If there ever were a conflict between the body of Bishops and the Pope (a hypothetical that might be impossible under the prevenient grace of God), a Council could meet and draw up agreed upon documents, for consideration by the Roman Pontiff. This would not violate the dogma of Vatican I, as the Council would be submissive to the authority of the Pope, and would reject any or all of its own works, if the Pope so rejects them. The Bishops are Apostles in their own right, and not merely servants of the Roman Pontiff, so they could meet and draw up proposed decisions on doctrine and discipline.
Another situation, where this approach might apply, is if the Church is for a long time without a Roman Pontiff, and some crisis of faith arises. The body of Bishops could call a Council, discuss with the issues of doctrine and discipline, and agree upon some documents. These would have the ordinary non-infallible authority of the Magisterium, unless the next Pope, when he is elected, decides to approve of the documents. Without his approval, the acts would be non-infallible and not of an Ecumenical Council. With his condemnation, the acts would be not of the Magisterium at all.
Here is Saint Thomas Aquinas on the faith and authority of the Roman Pontiff:
“I answer that, As stated above (Objection 1), a new edition of the symbol becomes necessary in order to set aside the errors that may arise. Consequently to publish a new edition of the symbol belongs to that authority which is empowered to decide matters of faith finally, so that they may be held by all with unshaken faith. Now this belongs to the authority of the Sovereign Pontiff, “to whom the more important and more difficult questions that arise in the Church are referred,” as stated in the Decretals [Dist. xvii, Can. 5. Hence our Lord said to Peter whom he made Sovereign Pontiff (Luke 22:32): “I have prayed for thee,” Peter, “that thy faith fail not, and thou, being once converted, confirm thy brethren.” The reason of this is that there should be but one faith of the whole Church, according to 1 Corinthians 1:10: “That you all speak the same thing, and that there be no schisms among you”: and this could not be secured unless any question of faith that may arise be decided by him who presides over the whole Church, so that the whole Church may hold firmly to his decision. Consequently it belongs to the sole authority of the Sovereign Pontiff to publish a new edition of the symbol, as do all other matters which concern the whole Church, such as to convoke a general council and so forth.” [Summa Theologica]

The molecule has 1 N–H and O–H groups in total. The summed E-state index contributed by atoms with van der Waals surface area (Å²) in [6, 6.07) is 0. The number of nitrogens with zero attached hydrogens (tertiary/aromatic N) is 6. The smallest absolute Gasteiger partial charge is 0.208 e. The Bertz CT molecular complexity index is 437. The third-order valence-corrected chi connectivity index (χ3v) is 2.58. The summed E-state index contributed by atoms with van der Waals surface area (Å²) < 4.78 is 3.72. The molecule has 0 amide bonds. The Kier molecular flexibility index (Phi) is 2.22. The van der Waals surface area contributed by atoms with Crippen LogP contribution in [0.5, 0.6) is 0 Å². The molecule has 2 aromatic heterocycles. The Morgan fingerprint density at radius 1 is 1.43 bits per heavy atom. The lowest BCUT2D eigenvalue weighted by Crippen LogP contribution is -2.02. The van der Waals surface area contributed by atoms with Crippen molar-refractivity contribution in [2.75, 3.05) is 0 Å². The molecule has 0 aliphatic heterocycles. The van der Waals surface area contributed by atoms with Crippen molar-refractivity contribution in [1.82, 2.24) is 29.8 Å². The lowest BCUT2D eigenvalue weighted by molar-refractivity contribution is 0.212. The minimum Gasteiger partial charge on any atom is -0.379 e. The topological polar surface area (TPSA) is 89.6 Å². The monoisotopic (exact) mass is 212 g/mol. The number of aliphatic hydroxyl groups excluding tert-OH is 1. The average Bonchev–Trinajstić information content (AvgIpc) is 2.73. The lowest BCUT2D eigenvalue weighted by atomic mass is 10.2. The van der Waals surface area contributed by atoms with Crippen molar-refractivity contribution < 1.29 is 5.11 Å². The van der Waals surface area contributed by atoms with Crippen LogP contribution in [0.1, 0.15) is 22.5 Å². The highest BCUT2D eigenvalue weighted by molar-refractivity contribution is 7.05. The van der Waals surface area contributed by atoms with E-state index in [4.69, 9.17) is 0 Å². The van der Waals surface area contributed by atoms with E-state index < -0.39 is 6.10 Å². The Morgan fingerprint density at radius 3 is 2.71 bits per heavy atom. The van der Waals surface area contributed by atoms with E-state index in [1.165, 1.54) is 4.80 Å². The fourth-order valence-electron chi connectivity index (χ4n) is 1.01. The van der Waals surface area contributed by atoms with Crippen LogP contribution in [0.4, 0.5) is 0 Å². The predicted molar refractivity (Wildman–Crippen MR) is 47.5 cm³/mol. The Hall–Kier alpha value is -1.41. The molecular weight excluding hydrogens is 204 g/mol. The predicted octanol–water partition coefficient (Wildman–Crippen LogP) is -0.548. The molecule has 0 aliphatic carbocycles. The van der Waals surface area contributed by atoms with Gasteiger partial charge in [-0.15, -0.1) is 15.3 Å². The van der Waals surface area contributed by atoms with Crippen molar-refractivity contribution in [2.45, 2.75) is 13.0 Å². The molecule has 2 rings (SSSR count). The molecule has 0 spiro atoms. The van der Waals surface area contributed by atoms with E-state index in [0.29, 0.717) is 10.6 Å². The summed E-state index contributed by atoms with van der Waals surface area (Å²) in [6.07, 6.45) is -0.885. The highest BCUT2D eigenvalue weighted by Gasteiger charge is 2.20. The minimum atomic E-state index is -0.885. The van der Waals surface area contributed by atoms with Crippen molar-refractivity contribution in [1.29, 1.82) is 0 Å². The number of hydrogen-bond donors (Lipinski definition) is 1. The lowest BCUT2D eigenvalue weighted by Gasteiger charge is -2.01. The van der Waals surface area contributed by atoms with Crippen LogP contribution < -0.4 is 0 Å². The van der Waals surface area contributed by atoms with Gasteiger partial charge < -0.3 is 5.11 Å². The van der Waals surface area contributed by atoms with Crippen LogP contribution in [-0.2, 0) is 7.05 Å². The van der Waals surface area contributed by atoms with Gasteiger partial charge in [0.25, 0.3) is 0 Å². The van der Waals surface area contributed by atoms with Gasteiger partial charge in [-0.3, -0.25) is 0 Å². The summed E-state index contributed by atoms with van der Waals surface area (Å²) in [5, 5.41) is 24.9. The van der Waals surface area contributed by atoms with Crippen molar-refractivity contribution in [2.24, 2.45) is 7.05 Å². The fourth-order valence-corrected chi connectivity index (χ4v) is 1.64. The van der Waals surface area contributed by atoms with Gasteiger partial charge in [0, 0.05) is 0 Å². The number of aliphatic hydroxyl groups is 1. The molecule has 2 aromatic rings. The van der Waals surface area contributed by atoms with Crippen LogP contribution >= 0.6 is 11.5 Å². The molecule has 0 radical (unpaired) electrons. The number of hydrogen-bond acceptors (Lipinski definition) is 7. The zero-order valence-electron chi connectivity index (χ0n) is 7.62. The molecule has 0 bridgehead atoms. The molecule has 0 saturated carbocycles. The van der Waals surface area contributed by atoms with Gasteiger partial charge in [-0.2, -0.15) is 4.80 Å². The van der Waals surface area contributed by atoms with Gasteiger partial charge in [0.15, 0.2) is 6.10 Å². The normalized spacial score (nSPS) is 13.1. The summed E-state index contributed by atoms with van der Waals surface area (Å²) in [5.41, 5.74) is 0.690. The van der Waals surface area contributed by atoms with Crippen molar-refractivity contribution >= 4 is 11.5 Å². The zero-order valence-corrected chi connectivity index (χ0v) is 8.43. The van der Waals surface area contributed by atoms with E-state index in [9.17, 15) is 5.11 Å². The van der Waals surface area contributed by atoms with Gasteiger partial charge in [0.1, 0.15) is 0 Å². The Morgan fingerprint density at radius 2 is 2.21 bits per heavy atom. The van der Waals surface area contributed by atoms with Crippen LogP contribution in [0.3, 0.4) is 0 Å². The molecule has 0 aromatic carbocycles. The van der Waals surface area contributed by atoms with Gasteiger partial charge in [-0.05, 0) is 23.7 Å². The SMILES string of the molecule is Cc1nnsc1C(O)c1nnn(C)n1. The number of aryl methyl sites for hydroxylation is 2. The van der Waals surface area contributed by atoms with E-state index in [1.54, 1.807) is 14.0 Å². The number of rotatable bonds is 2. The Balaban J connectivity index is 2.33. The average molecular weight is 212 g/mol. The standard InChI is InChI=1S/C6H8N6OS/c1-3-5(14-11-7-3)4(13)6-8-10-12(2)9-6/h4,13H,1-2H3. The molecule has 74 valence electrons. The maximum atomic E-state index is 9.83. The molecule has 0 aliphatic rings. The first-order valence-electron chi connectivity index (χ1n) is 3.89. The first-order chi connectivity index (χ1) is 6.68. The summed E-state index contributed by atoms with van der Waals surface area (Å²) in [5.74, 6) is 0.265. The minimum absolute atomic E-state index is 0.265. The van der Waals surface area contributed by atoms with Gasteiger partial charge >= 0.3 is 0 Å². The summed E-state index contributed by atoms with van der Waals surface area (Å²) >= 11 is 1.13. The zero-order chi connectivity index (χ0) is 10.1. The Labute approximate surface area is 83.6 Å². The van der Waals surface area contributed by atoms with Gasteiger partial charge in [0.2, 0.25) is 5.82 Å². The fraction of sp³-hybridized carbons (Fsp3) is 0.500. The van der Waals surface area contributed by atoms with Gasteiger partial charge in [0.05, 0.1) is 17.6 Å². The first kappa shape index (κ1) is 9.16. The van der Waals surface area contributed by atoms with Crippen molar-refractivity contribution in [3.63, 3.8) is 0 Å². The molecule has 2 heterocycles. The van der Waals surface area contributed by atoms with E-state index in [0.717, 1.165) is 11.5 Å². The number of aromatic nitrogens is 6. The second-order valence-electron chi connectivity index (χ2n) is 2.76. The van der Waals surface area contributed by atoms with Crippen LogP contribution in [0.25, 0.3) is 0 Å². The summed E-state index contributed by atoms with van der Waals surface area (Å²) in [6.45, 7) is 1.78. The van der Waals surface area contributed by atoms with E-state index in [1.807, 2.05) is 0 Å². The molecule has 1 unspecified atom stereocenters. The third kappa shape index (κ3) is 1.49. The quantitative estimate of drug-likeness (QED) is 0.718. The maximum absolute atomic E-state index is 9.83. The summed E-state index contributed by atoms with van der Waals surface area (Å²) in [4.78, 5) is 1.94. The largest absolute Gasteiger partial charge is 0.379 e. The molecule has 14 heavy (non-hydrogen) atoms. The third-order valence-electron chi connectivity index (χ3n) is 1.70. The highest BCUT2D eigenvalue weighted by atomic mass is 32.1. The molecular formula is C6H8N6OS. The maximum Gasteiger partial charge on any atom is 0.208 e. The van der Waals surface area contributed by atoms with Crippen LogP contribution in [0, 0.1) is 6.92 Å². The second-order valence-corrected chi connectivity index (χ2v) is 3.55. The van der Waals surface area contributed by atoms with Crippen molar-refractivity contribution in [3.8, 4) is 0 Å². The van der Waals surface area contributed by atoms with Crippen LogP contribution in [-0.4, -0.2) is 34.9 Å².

The “symbol” is a profession of faith, such as may be devised for a new Ecumenical Council. Such new professions usually include a new expression of belief which contradicts the heresies of the day. St. Thomas says that only the highest authority in the Church may publish such a symbol: the Roman Pontiff.
Note the interpretation of Luke 22:32, that the one faith of the Church is entrusted to Peter and his successors. Therefore, no group of Cardinals, Bishops, or lesser persons can assert themselves above the Pope and presume to judge him, to accuse him of grave failures of truth or of faith, and proclaim him guilty (as is now happening regarding Pope Francis). Those persons who act in this manner contradict the teachings of Saint Thomas Aquinas, Saint Robert Bellarmine, and Saint Alphonsus Liguori.
Since the Roman Pontiff has the “sole authority” to publish a new profession of faith (with or without a Council), his faith cannot fail, just as Lk 22:32 teaches. If the faith of the Pope could fail, then the profession of faith, the symbol, could be false and the Ark of Salvation would be lost. Since the Church is indefectible, the Roman Pontiff and the body of Bishops (as a body) are also each indefectible.
Ronald L. Conte Jr.